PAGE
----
Operating System

The most low-level program that runs on any computer. It is started the moment the computer is switched on, and only ends the moment the computer is shut down. Its main task is to execute ApplicationPrograms, that perform the tasks that the user really wants to have done.

Note that not every computer runs an operating system. Many embedded systems have applications directly running over the hardware. Some desktop systems intentionally blur the distinction between operating system and application (e.g. the OberonLanguage).

The LanguageIsAnOs -- for languages that were designed to run without benefit of an independent OperatingSystem.

See also PurelyFunctionalOperatingSystem, ObjectCapabilityOperatingSystem, KillerOperatingSystem.


An operating system is a program that provides an interface between the hardware and the business logic.


I take issue with the "started the moment the computer is switched on" statement:

In the MS-DOS world, the ROM BIOS starts up when the computer is switched on, and it may invoke a bootstrap loader from the disk, which in turn loads the "full blown" OperatingSystem. The ROM BIOS is OperatingSystem independent - it could start many different OSes.


I take issue with the "Its main task is to execute ApplicationPrograms"

The primary purpose of the operating system is to regulate access to hardware devices, including RAM, CPU, disk drives, etc. -- DavidCorbin

Yes, but this only matters in so far as it lets application programs run!

Yes, like provide a protected memory space (NT uses a 4GB virtual address space with lower 2GB for users and upper 2 GB for the system, although this can be set to 3 GB for users with a special setting) with a Virtual Memory Manager, some abstract model of dealing with hardware (NT has Hardware Abstraction Layer - HAL), device driver model, kernel, services, etc.

-- sg


There are OperatingSystems for embedded applications too... RealTimeOperatingSystems have rather special scheduling and synchronizing facilities. These ensure that the highest priority task that is ready to run will always get to the processor within a finite and deterministic amount of time (typically in the single-digit microseconds on mid-level Pentium hardware). Popular real time operating systems include:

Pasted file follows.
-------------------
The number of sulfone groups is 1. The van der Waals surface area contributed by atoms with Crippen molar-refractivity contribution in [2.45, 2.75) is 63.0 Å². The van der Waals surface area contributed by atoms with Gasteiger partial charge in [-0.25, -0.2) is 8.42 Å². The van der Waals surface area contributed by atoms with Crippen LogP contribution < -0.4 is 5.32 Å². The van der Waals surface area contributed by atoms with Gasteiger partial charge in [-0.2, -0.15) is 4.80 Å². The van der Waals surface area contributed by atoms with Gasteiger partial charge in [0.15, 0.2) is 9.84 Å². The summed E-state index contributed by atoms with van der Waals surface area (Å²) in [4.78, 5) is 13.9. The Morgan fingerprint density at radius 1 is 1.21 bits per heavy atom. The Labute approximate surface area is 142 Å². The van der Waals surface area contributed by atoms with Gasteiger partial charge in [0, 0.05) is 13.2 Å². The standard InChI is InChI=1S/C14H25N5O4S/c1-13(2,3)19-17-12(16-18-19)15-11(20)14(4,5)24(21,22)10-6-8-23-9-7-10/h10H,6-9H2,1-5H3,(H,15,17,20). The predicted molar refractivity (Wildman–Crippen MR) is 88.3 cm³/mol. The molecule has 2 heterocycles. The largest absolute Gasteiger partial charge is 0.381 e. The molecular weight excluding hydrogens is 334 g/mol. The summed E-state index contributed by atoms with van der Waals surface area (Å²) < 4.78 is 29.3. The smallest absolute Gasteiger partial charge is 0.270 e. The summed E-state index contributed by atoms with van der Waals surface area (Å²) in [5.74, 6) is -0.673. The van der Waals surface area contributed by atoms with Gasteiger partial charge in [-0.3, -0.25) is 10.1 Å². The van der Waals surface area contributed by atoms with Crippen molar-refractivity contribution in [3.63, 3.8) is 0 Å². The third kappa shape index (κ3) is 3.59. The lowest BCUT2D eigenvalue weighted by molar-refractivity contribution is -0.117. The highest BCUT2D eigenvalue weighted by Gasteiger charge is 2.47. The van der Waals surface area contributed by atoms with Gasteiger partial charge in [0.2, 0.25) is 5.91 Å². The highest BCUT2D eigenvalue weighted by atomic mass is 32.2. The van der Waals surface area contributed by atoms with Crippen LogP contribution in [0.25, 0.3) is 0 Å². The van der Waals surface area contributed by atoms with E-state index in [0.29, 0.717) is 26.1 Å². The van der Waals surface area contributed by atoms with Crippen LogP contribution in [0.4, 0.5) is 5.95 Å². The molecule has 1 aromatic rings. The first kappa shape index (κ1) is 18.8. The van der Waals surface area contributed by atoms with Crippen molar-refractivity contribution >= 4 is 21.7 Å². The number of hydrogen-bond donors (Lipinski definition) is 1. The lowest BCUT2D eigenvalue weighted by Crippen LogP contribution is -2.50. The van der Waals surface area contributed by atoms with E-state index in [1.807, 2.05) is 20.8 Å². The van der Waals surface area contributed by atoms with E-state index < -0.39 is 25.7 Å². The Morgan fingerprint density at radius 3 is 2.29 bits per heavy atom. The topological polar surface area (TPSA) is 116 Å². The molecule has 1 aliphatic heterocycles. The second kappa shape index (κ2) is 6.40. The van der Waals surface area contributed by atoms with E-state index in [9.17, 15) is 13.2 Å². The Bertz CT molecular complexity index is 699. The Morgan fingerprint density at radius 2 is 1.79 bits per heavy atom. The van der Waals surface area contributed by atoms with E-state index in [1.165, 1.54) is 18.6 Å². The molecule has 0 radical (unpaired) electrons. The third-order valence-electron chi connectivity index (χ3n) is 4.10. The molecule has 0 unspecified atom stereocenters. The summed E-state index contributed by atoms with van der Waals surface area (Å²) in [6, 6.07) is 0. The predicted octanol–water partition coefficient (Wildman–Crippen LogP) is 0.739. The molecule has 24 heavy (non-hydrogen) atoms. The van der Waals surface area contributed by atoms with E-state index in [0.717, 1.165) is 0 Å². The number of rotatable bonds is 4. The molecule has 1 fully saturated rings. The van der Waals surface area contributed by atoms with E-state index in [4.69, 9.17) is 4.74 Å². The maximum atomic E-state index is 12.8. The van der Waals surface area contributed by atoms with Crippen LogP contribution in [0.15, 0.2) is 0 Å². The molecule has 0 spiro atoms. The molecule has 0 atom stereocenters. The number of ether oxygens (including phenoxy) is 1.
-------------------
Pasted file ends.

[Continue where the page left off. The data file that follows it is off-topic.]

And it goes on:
An operating system is OnceAndOnlyOnce for the things that application programmers found themselves doing over and over.


Is anyone doing real research on operating systems these days? We can all see the effects of what has evolved over the last twenty years - we have advanced so much that Linux is now quite popular, and Apple have developed a new OS "based on Unix", while MicroSoft continues to produce new operating systems which try to do better, but usually don't.

EllFour? PlanB? Systems with OrthogonalPersistency?...

Unix is perhaps the best thing we have, but that doesn't mean that it's really good. However, there's not much incentive for anyone to develop a new system is there? What do you think a new operating system should have - or even an older, but refurbished one? See NewOsFeatures.

-- DavidMartland


The most low-level program that runs on any computer

As long as you don't count the MonitorRom?. In many older designs, and (as I understand it), some newer designs, a Monitor ROM got/gets control at PowerOn?. This Monitor ROM could/can be used to examine memory, boot from specific devices, enter code by hand, and other stuff. Some OS implementations were/are aware of the Monitor ROM and would/will allow escaping to it while preserving all other state.


MultiUser? OperatingSystems support many concurrent users SingleUser? OperatingSystems have grown over time

See OperatingSystemsDesign


CategoryOperatingSystem CategoryJargon

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